Current Affairs


100 Years and Counting: Much to Celebrate and Much to Do In the Years to Come

The National Museum of the American Indian is wrapping up its celebration of the 100th anniversary year of the establishment of our predecessor institution, the Museum of the American Indian, Heye Foundation (MAI). MAI’s founding on May 10, 1916, paved the way for the opening of the museum in upper Manhattan in 1922 and eventually the establishment of the NMAI as part of the Smithsonian Institution in 1989. This milestone anniversary gave us various opportunities for celebrating the provenance of our collections and its continued study and expansion. Who would have imagined in the early 1900s that NMAI – with its museums on the National Mall and in Lower Manhattan and the Cultural Resources Center collections facility in Suitland, Md. – would have become such an internationally prominent institution? There are so many stories to tell about amazing and remarkable personalities, and struggles and triumphs along the way, and this past year we proudly honored our truly unique history.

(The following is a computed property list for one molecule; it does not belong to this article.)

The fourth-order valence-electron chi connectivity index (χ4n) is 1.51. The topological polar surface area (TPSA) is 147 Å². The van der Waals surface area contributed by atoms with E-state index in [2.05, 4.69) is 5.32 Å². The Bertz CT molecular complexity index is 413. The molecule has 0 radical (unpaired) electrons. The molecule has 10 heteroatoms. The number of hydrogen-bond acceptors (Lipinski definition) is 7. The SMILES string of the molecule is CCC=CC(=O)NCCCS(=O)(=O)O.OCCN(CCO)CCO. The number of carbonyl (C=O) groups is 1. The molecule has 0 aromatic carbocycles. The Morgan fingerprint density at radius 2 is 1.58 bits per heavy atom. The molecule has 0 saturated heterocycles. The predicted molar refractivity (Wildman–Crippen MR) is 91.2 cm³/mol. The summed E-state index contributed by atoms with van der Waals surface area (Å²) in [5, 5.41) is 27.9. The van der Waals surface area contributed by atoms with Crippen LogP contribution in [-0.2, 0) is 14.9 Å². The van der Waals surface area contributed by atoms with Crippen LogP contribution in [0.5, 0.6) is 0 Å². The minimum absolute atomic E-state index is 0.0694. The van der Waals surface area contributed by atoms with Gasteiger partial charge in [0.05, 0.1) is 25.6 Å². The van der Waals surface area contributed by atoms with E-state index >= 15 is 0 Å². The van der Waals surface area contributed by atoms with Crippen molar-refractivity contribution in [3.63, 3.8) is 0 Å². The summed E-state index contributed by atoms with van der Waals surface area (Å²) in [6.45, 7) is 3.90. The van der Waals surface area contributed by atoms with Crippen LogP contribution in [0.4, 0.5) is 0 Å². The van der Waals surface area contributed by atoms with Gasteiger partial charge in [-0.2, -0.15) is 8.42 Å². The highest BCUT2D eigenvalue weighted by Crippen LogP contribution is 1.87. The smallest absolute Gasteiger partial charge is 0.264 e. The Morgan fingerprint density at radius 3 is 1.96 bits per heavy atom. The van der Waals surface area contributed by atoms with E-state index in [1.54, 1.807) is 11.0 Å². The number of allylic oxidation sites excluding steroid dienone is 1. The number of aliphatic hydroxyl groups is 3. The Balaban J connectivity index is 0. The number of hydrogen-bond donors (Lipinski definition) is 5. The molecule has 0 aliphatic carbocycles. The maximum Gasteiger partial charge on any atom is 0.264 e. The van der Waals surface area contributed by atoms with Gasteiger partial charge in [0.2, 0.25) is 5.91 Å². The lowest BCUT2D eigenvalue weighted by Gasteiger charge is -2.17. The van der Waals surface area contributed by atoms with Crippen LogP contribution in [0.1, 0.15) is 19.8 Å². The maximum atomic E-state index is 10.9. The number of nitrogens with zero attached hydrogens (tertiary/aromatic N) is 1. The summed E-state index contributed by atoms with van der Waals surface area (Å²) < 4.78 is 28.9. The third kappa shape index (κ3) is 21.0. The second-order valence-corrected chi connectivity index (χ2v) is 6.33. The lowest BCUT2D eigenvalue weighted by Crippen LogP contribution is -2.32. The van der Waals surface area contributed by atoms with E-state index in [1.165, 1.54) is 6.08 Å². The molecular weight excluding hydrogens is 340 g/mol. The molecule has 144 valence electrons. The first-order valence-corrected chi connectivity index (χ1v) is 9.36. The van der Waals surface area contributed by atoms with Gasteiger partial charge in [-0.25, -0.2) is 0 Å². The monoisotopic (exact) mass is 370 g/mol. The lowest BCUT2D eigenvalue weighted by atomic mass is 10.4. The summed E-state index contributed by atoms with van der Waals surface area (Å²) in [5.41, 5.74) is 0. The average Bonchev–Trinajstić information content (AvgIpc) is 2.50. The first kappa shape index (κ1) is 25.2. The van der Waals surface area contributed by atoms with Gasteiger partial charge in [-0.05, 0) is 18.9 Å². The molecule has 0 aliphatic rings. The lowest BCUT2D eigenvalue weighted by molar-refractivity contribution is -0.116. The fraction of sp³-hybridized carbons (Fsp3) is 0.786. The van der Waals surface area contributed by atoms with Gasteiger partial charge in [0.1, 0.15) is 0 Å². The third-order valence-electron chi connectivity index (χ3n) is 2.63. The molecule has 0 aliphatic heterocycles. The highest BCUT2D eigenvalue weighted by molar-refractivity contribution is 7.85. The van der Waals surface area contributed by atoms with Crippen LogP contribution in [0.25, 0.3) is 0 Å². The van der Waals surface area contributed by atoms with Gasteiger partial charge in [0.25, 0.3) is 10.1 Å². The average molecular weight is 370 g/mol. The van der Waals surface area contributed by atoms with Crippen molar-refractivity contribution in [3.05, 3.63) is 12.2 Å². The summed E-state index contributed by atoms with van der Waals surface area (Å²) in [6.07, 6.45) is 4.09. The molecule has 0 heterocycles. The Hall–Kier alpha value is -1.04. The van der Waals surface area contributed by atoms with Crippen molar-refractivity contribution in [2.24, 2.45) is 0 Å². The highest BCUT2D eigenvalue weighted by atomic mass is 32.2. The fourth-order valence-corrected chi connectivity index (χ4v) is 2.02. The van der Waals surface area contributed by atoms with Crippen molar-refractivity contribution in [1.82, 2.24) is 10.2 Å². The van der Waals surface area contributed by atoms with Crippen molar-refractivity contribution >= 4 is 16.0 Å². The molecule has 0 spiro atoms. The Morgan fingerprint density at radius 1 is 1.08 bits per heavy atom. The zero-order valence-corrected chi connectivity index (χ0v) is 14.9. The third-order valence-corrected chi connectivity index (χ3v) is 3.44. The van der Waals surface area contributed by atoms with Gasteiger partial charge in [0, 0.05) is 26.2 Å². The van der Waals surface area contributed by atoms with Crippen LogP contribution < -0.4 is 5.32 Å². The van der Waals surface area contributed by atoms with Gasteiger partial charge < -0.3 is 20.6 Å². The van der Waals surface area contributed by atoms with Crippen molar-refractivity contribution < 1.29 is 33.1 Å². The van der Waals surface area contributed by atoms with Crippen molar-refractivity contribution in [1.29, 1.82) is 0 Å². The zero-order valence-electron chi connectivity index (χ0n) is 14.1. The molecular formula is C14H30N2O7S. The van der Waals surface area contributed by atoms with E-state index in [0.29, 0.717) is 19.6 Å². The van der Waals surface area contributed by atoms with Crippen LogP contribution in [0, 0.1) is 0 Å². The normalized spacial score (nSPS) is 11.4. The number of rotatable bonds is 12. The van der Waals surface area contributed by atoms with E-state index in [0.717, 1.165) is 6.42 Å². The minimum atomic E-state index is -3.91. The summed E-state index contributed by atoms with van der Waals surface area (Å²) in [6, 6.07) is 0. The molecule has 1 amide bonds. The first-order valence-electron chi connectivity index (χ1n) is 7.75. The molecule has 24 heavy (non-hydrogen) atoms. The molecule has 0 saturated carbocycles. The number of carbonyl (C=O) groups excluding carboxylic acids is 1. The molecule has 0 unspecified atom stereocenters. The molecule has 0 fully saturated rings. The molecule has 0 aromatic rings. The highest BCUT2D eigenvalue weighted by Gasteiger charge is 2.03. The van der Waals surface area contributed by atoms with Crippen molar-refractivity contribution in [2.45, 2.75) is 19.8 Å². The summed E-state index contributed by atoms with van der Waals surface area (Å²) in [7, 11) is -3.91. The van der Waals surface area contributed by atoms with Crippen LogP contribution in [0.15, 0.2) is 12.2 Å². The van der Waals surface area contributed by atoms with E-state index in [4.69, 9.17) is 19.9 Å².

The Continuing Saga of Louise Erdrich

Did the wrong Minnesotan win this year’s Nobel Prize for Literature? Some in Indian Country think the honor is overdue for Louise Erdrich (Turtle Mountain Band of Chippewa), the Minneapolis-based writer whose 15 novels weave together families, tribe and Ojibwe land over several generations in a way compared to William Faulkner’s chronicles of Yoknapatawpha County.